“Quin rearing is left to older, retired Sentinels, ones who are no longer able to fight, but still hale and healthy. How do you manage to not know even the most basic things?”
After a few more minutes of easy conversation, I sit up and cultivate, making sure I have enough chi for my lessons, and strengthening my core. The more my core can hold, the more closely bound my chi is, the more control I will have over it. I’m cultivating normally without the ring mostly because there is no one with the spare time to watch me and, if I’m being honest, I’m still not too comfortable using it. The surging power followed by the lulling calm, even forewarned and prepared, still manages to catch me off guard, leaving me uncomfortably shaken and drained. Maybe my ring is faulty or something, but no matter, slow and steady wins the race, or at the very least lets me survive longer.
With a quick break for lunch, a delicious meal of roasted veggies and rice, I transition into practicing the forms, using Peace in my left hand, an awkward endeavor, but I don’t really have an alternative. Besides, I’ve lost my right arm twice already, I really should learn how to fight with both hands. And use chopsticks too, although I kind of like being fed by Adujan and Sumila, a small, guilty pleasure. Throughout my practice, I search for enlightenment, that wondrous feeling of understanding, but it eludes me, a feeling as if I’m staring through dirty glass, and what I seek is on the other side, muddled and only barely visible, my body feeling awkward and foreign when I practice certain movements.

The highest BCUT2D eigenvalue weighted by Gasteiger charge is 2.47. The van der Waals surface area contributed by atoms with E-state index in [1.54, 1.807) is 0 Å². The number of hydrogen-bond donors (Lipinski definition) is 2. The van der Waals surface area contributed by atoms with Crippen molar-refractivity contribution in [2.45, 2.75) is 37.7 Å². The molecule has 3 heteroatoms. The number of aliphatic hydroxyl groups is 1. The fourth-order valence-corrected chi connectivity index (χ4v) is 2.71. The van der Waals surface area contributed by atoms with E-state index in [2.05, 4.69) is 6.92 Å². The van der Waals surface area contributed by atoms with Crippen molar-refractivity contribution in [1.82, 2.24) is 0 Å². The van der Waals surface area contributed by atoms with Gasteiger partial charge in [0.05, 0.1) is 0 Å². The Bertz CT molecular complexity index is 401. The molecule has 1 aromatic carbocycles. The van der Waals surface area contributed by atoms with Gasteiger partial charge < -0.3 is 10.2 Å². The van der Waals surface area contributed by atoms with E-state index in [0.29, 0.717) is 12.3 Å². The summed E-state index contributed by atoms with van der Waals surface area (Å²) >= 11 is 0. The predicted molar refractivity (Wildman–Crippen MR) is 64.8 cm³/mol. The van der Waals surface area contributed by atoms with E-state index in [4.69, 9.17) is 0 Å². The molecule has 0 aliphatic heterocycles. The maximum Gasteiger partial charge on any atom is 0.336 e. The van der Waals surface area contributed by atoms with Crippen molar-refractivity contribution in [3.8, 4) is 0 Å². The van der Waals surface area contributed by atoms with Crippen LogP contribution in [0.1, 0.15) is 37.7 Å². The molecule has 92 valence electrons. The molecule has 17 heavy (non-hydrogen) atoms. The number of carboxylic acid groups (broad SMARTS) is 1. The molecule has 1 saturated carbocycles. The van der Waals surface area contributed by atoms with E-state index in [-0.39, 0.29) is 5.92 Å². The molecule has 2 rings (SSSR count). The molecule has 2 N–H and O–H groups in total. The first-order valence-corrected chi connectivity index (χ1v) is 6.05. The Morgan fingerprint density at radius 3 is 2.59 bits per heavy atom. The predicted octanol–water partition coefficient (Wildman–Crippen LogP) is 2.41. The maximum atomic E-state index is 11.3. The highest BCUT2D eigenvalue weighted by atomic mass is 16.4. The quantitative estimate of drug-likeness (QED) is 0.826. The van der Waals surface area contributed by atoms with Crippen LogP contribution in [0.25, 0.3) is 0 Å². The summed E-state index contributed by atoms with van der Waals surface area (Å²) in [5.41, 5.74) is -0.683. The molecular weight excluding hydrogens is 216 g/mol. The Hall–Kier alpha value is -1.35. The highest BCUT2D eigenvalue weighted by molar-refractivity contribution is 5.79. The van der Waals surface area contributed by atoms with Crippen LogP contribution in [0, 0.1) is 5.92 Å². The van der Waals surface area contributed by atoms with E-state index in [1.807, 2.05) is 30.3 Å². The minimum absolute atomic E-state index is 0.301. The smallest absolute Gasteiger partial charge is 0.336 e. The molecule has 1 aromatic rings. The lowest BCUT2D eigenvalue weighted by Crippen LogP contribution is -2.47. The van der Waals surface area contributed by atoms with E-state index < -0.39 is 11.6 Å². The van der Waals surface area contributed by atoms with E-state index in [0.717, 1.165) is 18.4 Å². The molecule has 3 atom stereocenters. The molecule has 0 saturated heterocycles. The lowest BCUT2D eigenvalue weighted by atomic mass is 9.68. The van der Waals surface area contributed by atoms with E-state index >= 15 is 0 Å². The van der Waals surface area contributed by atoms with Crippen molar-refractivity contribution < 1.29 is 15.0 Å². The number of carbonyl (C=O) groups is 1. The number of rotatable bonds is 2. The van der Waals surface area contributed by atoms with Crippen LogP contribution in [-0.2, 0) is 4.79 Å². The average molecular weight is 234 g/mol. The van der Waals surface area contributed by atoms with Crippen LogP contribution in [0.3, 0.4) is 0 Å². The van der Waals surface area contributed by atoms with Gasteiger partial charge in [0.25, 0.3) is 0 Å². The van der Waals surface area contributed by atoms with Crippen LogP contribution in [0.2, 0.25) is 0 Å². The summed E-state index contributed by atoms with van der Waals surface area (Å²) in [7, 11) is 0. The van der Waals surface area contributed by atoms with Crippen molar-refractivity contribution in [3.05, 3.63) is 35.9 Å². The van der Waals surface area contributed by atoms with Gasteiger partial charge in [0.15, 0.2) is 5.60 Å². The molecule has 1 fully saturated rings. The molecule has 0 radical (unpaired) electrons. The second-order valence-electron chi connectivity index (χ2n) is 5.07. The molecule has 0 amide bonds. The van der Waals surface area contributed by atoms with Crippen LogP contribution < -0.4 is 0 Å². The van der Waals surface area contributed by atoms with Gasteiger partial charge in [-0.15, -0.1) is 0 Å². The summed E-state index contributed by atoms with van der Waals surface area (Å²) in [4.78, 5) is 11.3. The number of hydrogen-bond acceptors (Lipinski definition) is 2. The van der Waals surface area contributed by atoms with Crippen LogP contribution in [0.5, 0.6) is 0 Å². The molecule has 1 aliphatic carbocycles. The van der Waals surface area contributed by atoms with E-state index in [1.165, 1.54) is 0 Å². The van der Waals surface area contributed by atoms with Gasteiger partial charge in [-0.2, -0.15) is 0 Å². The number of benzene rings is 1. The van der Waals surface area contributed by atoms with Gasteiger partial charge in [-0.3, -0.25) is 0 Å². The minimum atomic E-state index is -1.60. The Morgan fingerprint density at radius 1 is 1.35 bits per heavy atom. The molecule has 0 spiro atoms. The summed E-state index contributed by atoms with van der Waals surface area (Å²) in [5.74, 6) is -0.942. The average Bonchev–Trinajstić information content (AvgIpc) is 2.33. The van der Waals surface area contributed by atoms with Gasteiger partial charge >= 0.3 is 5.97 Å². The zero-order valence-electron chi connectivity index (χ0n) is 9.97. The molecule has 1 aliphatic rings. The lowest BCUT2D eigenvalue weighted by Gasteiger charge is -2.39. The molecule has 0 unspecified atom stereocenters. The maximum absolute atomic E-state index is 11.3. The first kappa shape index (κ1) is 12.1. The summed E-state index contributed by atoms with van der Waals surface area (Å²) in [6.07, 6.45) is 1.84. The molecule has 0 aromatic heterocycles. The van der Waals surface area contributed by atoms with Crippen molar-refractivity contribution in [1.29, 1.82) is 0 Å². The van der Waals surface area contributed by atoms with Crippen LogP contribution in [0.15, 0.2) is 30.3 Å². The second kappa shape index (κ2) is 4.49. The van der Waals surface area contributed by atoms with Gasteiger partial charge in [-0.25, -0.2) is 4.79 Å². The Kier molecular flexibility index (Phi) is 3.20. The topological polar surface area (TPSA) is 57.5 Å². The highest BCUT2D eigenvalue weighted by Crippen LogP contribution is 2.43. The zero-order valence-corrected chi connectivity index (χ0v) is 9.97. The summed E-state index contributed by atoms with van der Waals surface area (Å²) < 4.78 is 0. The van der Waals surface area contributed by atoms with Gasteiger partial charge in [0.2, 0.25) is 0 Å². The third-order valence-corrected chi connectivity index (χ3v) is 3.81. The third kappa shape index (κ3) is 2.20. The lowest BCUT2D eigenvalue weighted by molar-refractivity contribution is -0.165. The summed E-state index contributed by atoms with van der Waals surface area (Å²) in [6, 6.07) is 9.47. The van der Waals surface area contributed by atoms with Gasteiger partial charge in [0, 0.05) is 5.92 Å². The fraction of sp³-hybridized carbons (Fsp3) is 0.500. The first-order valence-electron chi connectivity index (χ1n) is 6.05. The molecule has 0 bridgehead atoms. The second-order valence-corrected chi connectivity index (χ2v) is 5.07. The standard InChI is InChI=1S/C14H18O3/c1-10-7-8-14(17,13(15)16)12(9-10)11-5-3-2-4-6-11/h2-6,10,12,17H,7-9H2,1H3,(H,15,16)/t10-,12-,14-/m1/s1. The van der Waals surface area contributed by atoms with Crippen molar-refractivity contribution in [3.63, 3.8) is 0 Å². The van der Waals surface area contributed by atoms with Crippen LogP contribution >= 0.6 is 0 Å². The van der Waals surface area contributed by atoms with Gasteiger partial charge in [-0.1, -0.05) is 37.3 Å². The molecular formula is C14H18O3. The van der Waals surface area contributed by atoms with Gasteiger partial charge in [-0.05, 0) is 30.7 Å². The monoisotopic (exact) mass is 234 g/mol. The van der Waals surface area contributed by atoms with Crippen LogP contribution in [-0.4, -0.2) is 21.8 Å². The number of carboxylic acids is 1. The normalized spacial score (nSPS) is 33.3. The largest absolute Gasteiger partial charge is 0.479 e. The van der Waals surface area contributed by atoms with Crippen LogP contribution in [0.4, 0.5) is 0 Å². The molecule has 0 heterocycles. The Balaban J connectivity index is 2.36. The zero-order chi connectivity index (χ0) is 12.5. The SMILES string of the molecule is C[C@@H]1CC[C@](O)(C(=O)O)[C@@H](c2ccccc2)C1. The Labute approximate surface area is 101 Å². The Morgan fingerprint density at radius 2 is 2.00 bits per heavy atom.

It’s been like that for a few days now, banging my head against that dirty glass, trying to see what it is that I’m missing. In particular, there are two movement forms which I’ve been almost able to combine, Prancing Stride, which is like it sounds, stepping forward while lifting the knees up high, an elongated, overemphasized step, combined with Rising Steps, which contrary to the name, is a stomping motion. I guess I would be rising if the air were to solidify beneath my feet, but really, it’s just like crushing grapes, ungainly and inelegant.
I can’t figure out what I’m missing about the movement, it seems fine to me, but if feels wrong. My gut churns, and this time, I know it isn’t constipation, so there must be something I’m not noticing. Unlike the other combinations I’ve learned, this feels more like two separate pieces smashed together, instead of the smooth, fluid melding that it should be. It’s as if I’m going through separate steps, instead of one complete motion.